Festive season begins with Advent hymns, Christmas markets

This weekend launches the second Covid-era Christmas season in many Finnish towns, with holiday markets and Advent church services.

The Christmas season at Jyväskylä's Church Park (Kirkkopuisto). Image: Eveliina Matikainen / Yle

The opening of the second Covid-era Christmas season is being celebrated this weekend in Finland on a somewhat muted note amid concerns about record-high levels of coronavirus infections.

On Sunday Finland's Lutheran and other Western Christian churches celebrate the beginning of Advent, marking the beginning of a new church year and the pre-Christmas season. It is usually one of the most widely-attended events of the year at the nation's Lutheran churches.

It has been one of the most important church holidays since the Middle Ages. In Finland is closely associated with the "Hoosianna" hymn.

The song was introduced in Stockholm, Sweden in 1795, spreading a few years later to Turku, Finland, which was still part of the Swedish realm.

The Finnish version was published in the late 19th century. It was not however added to the official Finnish Evangelical Lutheran hymnal until 1986.

Yle broadcast the First Sunday of Advent service from St. Peter's Lutheran Church in Siuntio, with singing led by soprano Johanna Rusanen and the Vox Petri choir. Viewers in Finland can see it on Areena.

Finland's other state-supported national church, the Orthodox Church, does not observe Advent, but instead a 40-day period of fasting beginning on the Feast Day of Philip the Apostle on November 14.

Holiday markets open in many towns

With church membership and attendance declining in Finland, more people are taking part in secular, commercial celebrations of the beginning of the holiday season this weekend.

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Due to renovation work at the Senate Square, the traditional Tuomaan Markkinat (St Thomas Market) carousel is running at the nearby Market Square this year. Image: Mårten Lampén / Yle

In Helsinki, the Christmas shopping season opened on Aleksanterinkatu on Saturday, while the traditional Tuomaan Markkinat (St Thomas Market) began at the nearby Market Square.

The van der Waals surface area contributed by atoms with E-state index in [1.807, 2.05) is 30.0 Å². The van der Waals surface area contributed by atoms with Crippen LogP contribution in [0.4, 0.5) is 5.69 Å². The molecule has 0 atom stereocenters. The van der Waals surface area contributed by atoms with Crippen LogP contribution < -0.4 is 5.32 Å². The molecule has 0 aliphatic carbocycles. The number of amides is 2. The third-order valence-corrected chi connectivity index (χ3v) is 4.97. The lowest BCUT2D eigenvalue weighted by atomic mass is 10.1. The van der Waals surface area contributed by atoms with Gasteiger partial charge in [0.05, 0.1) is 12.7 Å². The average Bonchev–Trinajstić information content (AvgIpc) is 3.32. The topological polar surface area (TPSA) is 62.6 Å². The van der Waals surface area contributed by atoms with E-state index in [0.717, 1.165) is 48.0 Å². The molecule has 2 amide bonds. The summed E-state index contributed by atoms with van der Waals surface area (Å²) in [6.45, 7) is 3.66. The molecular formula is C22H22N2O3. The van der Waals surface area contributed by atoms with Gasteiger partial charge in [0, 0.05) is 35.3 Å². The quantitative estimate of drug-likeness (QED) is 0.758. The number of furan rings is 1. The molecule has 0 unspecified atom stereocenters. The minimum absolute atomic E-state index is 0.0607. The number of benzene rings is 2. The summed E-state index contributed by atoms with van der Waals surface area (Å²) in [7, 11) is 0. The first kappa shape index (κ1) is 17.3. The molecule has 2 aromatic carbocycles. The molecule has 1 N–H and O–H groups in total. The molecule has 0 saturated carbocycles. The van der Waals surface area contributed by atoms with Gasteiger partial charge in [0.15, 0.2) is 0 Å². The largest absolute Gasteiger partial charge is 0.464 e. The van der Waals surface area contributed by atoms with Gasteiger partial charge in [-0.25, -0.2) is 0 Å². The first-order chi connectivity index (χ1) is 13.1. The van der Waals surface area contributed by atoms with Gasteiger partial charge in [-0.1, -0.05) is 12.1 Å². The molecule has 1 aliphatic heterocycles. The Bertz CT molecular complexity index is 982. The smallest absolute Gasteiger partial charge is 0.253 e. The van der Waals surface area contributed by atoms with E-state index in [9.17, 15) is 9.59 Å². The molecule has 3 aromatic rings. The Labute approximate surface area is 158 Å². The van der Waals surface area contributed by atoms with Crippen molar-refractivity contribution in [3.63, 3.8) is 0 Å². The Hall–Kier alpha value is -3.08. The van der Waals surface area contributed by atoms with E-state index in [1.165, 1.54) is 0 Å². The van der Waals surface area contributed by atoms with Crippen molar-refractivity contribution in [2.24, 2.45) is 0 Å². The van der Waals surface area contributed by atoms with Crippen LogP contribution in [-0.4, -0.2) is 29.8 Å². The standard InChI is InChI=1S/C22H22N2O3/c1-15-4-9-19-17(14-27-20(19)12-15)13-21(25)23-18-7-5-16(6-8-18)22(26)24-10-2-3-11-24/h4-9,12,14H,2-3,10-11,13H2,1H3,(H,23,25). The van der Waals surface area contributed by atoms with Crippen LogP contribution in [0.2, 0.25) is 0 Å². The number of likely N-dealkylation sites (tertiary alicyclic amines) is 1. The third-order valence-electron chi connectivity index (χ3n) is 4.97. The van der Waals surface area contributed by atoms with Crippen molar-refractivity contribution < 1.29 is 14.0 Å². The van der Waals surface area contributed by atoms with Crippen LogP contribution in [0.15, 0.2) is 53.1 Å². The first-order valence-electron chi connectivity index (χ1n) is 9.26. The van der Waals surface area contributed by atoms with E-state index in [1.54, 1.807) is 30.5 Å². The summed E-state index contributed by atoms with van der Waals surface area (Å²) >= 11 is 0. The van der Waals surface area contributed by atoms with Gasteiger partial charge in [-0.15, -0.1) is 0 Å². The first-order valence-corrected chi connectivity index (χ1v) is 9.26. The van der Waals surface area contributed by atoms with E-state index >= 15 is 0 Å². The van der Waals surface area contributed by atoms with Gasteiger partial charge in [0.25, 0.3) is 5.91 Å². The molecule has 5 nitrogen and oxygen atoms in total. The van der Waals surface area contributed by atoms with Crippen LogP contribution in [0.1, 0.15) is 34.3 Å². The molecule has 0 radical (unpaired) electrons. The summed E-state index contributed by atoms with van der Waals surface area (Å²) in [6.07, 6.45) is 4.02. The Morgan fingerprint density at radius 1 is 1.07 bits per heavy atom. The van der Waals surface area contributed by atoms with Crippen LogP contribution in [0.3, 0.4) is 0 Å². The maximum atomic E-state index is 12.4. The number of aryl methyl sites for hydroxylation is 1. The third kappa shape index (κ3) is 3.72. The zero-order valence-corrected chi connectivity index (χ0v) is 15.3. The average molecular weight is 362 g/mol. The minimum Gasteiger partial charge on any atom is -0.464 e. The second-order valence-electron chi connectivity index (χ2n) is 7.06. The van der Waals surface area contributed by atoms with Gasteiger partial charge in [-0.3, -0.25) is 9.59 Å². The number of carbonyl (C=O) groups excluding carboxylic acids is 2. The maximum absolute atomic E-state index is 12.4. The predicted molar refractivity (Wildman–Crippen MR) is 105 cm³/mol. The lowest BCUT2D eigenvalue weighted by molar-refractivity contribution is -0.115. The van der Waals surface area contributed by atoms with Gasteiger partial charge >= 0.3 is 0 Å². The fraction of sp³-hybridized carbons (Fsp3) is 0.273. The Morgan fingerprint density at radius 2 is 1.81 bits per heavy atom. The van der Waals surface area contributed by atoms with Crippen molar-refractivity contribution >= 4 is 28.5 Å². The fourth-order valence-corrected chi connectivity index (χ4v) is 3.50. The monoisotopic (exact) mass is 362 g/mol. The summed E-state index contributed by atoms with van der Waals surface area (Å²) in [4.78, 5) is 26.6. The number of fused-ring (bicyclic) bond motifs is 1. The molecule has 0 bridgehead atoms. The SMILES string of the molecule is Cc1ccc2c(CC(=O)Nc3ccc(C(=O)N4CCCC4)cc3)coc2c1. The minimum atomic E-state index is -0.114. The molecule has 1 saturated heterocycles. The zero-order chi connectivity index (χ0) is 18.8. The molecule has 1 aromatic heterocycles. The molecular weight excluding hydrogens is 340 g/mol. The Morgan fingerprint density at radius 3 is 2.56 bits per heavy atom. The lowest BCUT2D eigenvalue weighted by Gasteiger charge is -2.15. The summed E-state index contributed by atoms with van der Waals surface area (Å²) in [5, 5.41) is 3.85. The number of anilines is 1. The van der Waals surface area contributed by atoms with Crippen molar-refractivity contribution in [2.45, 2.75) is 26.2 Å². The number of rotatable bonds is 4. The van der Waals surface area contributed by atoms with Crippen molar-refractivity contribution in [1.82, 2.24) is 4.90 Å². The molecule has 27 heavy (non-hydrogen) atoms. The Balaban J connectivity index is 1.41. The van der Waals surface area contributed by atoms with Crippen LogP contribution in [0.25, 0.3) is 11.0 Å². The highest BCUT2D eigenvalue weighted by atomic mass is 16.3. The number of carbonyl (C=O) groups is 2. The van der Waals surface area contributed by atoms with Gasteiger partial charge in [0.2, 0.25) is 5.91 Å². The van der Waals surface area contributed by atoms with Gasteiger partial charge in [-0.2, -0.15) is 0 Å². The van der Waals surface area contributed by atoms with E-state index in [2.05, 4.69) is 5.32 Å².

The former capital Turku launched its Christmas season on Saturday, including a holiday parade and the opening of the Christmas Market at the Old Market Square. Less than a month from now, the area becomes the national focus of the Christmas Eve observations with the reading of the ancient Declaration of Christmas Peace.

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Tuomaan Markkinat (St Thomas Market) opened on Saturday on Helsinki's Market Square. In addition to the traditional Christmas sales by more than 100 artisans and small-scale producers, the event also features circus and music performances. Image: Mårten Lampén / Yle

Tampere's Christmas season formally opens on Sunday, with a procession. Part of the city's Christmas Market opened on Saturday.

In the northern city of Oulu, the opening of the Christmas Street scheduled for Friday in was cancelled due to rising coronavirus infections.

Other cities, including Espoo, Jyväskylä, Kuopio and Kokkola, launched their Christmas season last weekend.

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Veera and Rob Wilson and their daughters Taika and Lumi plan to leave for England in a couple of weeks for Christmas, if possible. Image: Mårten Lampén / Yle

Among those attending the Helsinki festivities on Saturday were Veera and Rob Wilson, who came with their daughters Taika and Lumi to watch the opening event for the first time.

"We're going to England with the family. We really hope to get there by Christmas, because we haven't been able to visit for two years," said Veera Wilson from Helsinki.

She said that the family cherishes British holiday traditions along with Finnish staples such as gingerbread cookies and Christmas ham.

"We combine the traditions of two Christmases and celebrate a big family Christmas," she told Yle.

Even though the family plans to be in the UK for Christmas, they have already put up holiday decorations at home.

"Everyone has had a tough two years, so it's wonderful to start thinking about positive things and Christmas stuff," Wilson said.

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Mira Rantanen and Sofia Girenko came to watch the events at Senate Square with Mira's dog Luuttu. Image: Mårten Lampén / Yle

Another Helsinki local, Mira Rantanen, who was also participating in the event for the first time, described herself as "a Christmas person".

"This atmosphere is great. I make a lot of Christmas food, decorate a lot and I wear an elf hat a lot of the time during the Christmas season," Rantanen said.

She attended with Sofia Girenko, also from Helsinki, who said: "I'm excited. It's really fun to celebrate Christmas with my friends – and even family."